BOSTON -- The chance for maverick Democrat John Silber to satisfy the public's anti-incumbent furor in this overwhelmingly Democratic state was improved last week when he beat the Republicans to the punch in proposing term limitations for state legislators.
That contradicted the prediction of his Republican opponent for governor, William Weld, about the course Silber would take in his first full-length speech following his upset Democratic primary win. "He's going to go hard left," Weld told us two hours earlier.
"Hard left" meant reiteration of Silber's opposition to the Weld-supported ballot referendum that would roll back Gov. Michael Dukakis's taxes to their 1988 levels. He did that, but deftly paired it with support for the nationwide populist issue of 1990: kicking out the professional politicians.
That Silber bullet confirms that the Boston University president seeking his first public office is probably the only Democrat who could be elected governor this year. In this economically depressed state, he is the only Democrat who might appease the voters' rage against the political establishment.
That rage endangers Sen. John Kerry, Rep. Chet Atkins (longtime state Democratic chairman) and more than a dozen state legislators. But Weld could miss the tide. He is a Boston Brahmin and abortion-rights liberal who quit as a Reagan administration assistant attorney general with an attack on beleaguered Attorney General Edwin Meese.
Silber is hardly considered a Democrat by party stalwarts such as lame-duck State Attorney General James Shannon. "He has plugged into the George Wallace vote," said Shannon, defeated for renomination in the Democratic primary's onslaught against incumbents that saw nine state representatives defeated. He predicted that if elected governor, Silber would be seeking the presidential nomination in 1992.
That is a view widely held and not specifically denied to us by Silber. He identifies with 30 million Democrats who, like him, voted for Ronald Reagan and George Bush. As governor, he told us, "My job will be reminding the Democratic hierarchy that they've lost touch with the people.
Silber is in the mold of Scoop Jackson, who once beat George Wallace in a Massachusetts presidential primary. He is no supply-sider and wants gasoline tax increases. And while advocating a "downsizing" of government, he calls the tax rollback -- supported by Weld -- the equivalent of "shooting yourself in the head."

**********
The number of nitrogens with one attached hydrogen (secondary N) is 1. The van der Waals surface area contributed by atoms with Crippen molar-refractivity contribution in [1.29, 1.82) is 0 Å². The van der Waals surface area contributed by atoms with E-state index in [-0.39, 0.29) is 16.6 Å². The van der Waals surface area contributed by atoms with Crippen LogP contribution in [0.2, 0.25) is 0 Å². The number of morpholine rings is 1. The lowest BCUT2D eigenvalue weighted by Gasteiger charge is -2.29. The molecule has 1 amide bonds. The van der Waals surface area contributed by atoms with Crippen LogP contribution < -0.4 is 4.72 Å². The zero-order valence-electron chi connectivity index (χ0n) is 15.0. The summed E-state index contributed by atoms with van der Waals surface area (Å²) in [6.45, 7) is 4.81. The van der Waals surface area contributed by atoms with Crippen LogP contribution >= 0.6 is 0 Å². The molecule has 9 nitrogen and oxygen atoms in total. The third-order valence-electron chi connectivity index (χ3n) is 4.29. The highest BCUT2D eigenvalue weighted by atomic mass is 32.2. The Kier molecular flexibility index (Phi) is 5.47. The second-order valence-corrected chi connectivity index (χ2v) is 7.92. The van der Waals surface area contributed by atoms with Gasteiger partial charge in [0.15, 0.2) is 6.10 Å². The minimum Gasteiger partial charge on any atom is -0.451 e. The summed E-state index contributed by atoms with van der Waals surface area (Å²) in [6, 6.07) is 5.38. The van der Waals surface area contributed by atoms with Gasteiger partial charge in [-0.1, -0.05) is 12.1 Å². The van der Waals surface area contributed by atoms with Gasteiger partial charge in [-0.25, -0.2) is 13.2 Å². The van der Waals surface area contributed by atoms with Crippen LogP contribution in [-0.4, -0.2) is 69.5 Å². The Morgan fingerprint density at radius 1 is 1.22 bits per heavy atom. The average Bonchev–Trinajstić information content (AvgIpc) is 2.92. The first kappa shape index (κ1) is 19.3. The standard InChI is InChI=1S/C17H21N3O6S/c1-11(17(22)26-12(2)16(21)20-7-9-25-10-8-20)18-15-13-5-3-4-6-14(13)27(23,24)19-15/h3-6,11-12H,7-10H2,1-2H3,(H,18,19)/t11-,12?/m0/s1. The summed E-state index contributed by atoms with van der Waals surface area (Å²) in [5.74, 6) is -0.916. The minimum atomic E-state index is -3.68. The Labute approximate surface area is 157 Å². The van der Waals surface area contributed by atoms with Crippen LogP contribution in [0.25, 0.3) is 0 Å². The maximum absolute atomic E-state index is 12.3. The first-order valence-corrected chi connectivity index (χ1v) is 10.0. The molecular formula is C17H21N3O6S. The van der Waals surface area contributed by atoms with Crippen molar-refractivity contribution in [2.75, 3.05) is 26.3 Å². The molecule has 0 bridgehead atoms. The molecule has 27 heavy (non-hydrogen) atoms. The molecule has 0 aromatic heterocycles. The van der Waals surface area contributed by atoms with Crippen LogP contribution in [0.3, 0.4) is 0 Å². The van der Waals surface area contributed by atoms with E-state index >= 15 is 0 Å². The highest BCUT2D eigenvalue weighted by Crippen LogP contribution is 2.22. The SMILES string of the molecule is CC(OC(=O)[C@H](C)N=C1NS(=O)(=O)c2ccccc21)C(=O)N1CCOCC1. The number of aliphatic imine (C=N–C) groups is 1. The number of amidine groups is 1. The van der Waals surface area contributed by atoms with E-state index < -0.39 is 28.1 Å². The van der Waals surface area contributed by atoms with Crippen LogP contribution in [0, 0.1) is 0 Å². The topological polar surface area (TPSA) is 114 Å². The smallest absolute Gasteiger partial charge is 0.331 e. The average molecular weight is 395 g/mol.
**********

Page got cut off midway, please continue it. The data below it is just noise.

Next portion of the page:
That is why he attached opposition to the tax rollback to his proposal that six years is enough for all state legislators -- including incumbents. That ought to be a Republican issue. In fact, the White House urged the Weld campaign to move quickly on it. Paul Celucci, Weld's running mate for lieutenant governor, conceded to us the GOP had been caught sleeping.
Weld responded tardily that he would prefer a less radical limitation than six years. But he stressed that Silber's ally and one of the state's most powerful Democrats, State Senate President William Bulger, long has opposed term limitations.
Therein lies the heart of Republican strategy to connect Weld with the voter revolt. The astute and articulate Bulger, target of unremitting news media assault, shows up in GOP polls with higher negatives than anybody in the state except Dukakis. Republicans plan to hammer home incessantly that Billy Bulger is John Silber's buddy.
He is indeed. Their friendship was sealed when Silber granted a Boston University scholarship for each of Bulger's beloved parochial schools (as well as public schools). Like every other friend of Silber, Bulger has engaged in bitter arguments with him and, says the conventional Statehouse wisdom, they won't be talking by next St. Patrick's Day.
But even if they are bound to clash on many questions (including term limitations), the alliance with Bulger is natural for Silber. They both have been shut out of a Democratic Party dominated by liberals they both deplore. They are collaborating in a party insurrection that may well spread beyond this old city of rebellion.